on points, acupoints, cuns, and our working charts – introductory matter

December 23, 2008

Ok, this has come up a few times and I’m going to try to explain why
our very wonderful image that Crow made and our very informative and frankly invaluable correspondences charts must still be tempered with intuition and “other vision” when it comes to administering (and receiving) points.

The points chauds do NOT map one for one onto acupoints, and the
little red dots you see are NOT “the one true place the point will
always be.”  Let’s take an example by way of illustration.

Let’s take a simple one first to get us used to thinking about how
stuff gets measured in acupoints work.  Let’s take point 4.  Our chart
says Upper Forehead, and our acupoint column says Du 24 at the top of the head on the midline, .5 posterior to the hairline.

This one is pretty damned close to a matchup in an overlay.  If you
are new to acupuncture stuff, .5 posterior in this case means half a
cun below the hairline.  A cun is a unit of measurement that is
derived from the body of the patient herself.  A cun on YOUR body is
considered to be about the width of the bit of your thumb that you
would wear a ring on, or about the distance between the second and
third wrinkle on the inside of your middle finger.  My cun is not your
cun and there is no ruler for this, hence (part of) the importance of
“seeing” or “feeling” the points. Acupoints on the human body are
measured by other landmarks on the human body (I’m oversimplifying measurement in acupuncture work a bit, but this is an attempt at a start – if I have stepped in it anywhere please correct me).

But all in all, the little red dot on the chart gives us a darned good
idea of where to start looking for point chaud number 4.

Now let’s take what we have labeled as point 35, which I am picking
because I have twice experienced it as a very important point in the
body of the recipient, a point that seemed to “connect” or “finish” a
circuit and thus something I took note of.  Our chart tells us point
35 is the second of 2 points on the left thigh.  Our little red dot
suggests we look on the inside of the thigh, some distance below where our leg meets our torso, and probably closer to our genitals than to the front center of our thighs.  Our acupunctcure column groups points chauds 35, 36, and 37 together (but not 34! I’ve been meaning to ask Zeitz about this), and gives us the following correspondences:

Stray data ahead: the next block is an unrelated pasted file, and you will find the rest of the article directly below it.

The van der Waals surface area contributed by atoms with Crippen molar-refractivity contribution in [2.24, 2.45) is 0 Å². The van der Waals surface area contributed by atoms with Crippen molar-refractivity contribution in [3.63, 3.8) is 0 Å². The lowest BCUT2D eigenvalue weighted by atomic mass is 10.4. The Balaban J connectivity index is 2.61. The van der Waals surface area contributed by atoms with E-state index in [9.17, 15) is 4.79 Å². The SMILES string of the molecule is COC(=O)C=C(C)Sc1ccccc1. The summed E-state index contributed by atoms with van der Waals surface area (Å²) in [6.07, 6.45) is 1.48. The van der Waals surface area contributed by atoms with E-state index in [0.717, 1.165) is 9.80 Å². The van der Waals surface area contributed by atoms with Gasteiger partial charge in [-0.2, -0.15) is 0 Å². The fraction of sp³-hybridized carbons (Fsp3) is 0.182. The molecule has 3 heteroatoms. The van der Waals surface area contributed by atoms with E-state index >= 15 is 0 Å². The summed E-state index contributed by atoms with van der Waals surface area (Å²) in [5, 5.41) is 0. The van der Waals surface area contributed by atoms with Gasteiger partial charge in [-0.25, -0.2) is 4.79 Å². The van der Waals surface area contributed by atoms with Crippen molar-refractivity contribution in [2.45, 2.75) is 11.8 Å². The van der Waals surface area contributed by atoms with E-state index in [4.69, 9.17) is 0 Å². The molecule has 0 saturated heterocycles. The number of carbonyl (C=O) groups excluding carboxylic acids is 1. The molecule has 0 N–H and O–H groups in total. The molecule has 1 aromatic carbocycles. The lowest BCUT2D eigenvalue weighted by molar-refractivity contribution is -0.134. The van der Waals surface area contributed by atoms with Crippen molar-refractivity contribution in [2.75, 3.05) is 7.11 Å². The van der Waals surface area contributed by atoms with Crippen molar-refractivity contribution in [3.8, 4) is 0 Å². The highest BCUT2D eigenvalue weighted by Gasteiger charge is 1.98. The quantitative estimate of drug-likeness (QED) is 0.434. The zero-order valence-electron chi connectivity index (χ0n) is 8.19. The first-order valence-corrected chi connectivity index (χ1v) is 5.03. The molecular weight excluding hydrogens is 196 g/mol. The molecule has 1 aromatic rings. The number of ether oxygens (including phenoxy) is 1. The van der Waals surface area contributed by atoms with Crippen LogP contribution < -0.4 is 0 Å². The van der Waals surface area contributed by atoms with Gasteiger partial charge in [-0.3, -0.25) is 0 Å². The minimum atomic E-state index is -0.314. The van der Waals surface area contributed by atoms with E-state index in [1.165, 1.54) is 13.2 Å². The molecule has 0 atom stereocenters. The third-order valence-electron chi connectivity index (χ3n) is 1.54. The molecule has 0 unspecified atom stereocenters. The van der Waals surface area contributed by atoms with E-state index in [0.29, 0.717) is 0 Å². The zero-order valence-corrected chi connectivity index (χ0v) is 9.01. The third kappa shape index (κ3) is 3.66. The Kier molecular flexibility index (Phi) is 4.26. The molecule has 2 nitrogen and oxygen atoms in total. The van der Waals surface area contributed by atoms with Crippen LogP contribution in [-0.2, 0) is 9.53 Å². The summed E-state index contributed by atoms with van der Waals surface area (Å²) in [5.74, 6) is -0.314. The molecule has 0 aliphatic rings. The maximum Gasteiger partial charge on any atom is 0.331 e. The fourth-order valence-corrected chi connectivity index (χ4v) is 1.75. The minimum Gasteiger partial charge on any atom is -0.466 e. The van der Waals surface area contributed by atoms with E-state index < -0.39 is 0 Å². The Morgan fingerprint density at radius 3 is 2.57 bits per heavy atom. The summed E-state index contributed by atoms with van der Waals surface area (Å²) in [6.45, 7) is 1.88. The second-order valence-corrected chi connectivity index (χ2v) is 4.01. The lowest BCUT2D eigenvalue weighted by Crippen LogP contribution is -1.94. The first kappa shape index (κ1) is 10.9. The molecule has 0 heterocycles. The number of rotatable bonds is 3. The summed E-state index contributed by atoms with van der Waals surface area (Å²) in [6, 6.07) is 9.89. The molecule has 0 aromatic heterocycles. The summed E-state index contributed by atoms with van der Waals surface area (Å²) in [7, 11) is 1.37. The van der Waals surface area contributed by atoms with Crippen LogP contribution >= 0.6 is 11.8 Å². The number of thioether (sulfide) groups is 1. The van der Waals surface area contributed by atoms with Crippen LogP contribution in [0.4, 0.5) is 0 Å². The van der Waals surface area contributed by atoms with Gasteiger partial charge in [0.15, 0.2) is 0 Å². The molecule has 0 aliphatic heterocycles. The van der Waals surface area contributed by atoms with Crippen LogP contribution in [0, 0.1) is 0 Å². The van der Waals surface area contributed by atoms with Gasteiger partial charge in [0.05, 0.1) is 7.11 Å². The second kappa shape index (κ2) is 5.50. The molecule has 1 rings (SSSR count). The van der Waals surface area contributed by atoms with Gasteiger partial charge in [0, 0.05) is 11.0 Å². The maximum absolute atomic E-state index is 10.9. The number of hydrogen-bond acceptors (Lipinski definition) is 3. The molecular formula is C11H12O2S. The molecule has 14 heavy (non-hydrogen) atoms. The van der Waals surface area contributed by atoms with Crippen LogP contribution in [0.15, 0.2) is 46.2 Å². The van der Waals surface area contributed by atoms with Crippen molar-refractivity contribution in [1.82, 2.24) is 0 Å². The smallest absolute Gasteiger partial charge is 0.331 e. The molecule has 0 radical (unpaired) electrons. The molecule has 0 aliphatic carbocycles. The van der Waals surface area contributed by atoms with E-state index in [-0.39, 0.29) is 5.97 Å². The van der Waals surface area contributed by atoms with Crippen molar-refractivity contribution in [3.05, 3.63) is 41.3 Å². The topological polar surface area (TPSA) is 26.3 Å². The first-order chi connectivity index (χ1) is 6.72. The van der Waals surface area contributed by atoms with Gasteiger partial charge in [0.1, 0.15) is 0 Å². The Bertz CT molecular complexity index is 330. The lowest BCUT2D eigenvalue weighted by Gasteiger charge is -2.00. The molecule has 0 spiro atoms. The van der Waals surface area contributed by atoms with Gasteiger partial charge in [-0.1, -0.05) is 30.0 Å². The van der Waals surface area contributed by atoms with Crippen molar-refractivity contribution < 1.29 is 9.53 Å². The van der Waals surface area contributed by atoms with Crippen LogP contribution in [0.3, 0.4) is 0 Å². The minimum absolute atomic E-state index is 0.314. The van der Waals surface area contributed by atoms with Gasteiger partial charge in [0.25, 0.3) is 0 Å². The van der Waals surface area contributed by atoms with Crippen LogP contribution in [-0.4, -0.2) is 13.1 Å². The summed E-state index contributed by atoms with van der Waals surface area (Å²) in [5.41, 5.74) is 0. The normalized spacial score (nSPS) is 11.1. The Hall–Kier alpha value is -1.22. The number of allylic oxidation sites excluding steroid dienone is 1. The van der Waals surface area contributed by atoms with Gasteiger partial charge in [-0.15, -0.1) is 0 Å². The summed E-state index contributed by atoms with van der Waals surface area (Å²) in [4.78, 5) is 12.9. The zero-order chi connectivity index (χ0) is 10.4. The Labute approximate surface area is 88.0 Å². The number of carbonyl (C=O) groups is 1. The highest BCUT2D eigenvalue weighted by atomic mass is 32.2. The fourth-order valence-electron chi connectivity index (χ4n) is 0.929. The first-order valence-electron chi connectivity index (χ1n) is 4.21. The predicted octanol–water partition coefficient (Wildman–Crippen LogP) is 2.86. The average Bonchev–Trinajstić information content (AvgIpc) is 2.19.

Bladder 31
Gall Bladder 32
Bladder 37
Stomach 32
Stomach 33
Stomach 34

Six acupressure points on three different meridians.  In other words,
these are very different things for an acupuncturist doing work on
you.  They are on three different lines of chi in teh body and they
work on three different systems in the body.  Needless to say, none of
them are on teh spot that the red dot is in in the picture.  The
important thing is that these acupoints seem to *correspond to* the
points chauds in the working papers – and in some cases it might be
useful to think of these correspondences as similar to the
correspondences between tarot cards and perfumes in 777.  That they have to do with each other does not mean they are interchangeable.

Now, if you look at an acupuncturist’s model, you will not find ANY of
the above named points in the same spot the dot is in.  In fact, some
of them are nowhere near the dot, nor are they actually very close to
the inner left thigh.  Stomach 34, for instance, is very close to the
knee – is in fact located by measuring 2 cuns from the edge of the

And then, of course, there are the points chauds that don’t correspond to an acupressure point at all – like at least four of the genital points.

And to top it all of, points move.  Not only are they not in the same
place exactly on every single person, they are also not in precisely
the same spot on every person every time.  Sometimes they even wiggle a little while you’re trying to get at them.

Now PLEASE understand I am not dissing anybody’s work, far far from it.  The chart we have to work with is a great aid and a great
starting point and has in fact led us to some discoveries that we
might not have come upon yet if it weren’t for these guidelines.  But
it’s not dogma, and I encourage everyone to take good notes when they receive points, sketch where the points were given ON YOUR OWN SKETCH rather than just circling the points on the pre-made chart, and see how stuff lines up for you.  Every human vehicle is going to be slightly different, and in fact the “sets” or “connections” – ie, what poitns complete a set or plug something in – may even differ from person to person, depending on a number of factors.

So I hereby encourage everybody to make notes about the points they receive in relation to other places on their bodies instead of just
circling dots – if we’re ever going to really grok this system, we’re
going to have to get away from that chart to a certain extent – or at
least be willing to.

And now that I think about it, we really ought to get ourselves an
experienced seer and adminstrator of points and a willing model, and
actually DRAW points on a human being some time for people to see
(those who can’t see the points).  If we were to begin somehow getting
a better record of where points are on individual people, where they
are almost always the same and where they are almost always different etc, I think it would be a great benefit to our knowledge base as we continue to work with and theorize this material.


+ Naamah


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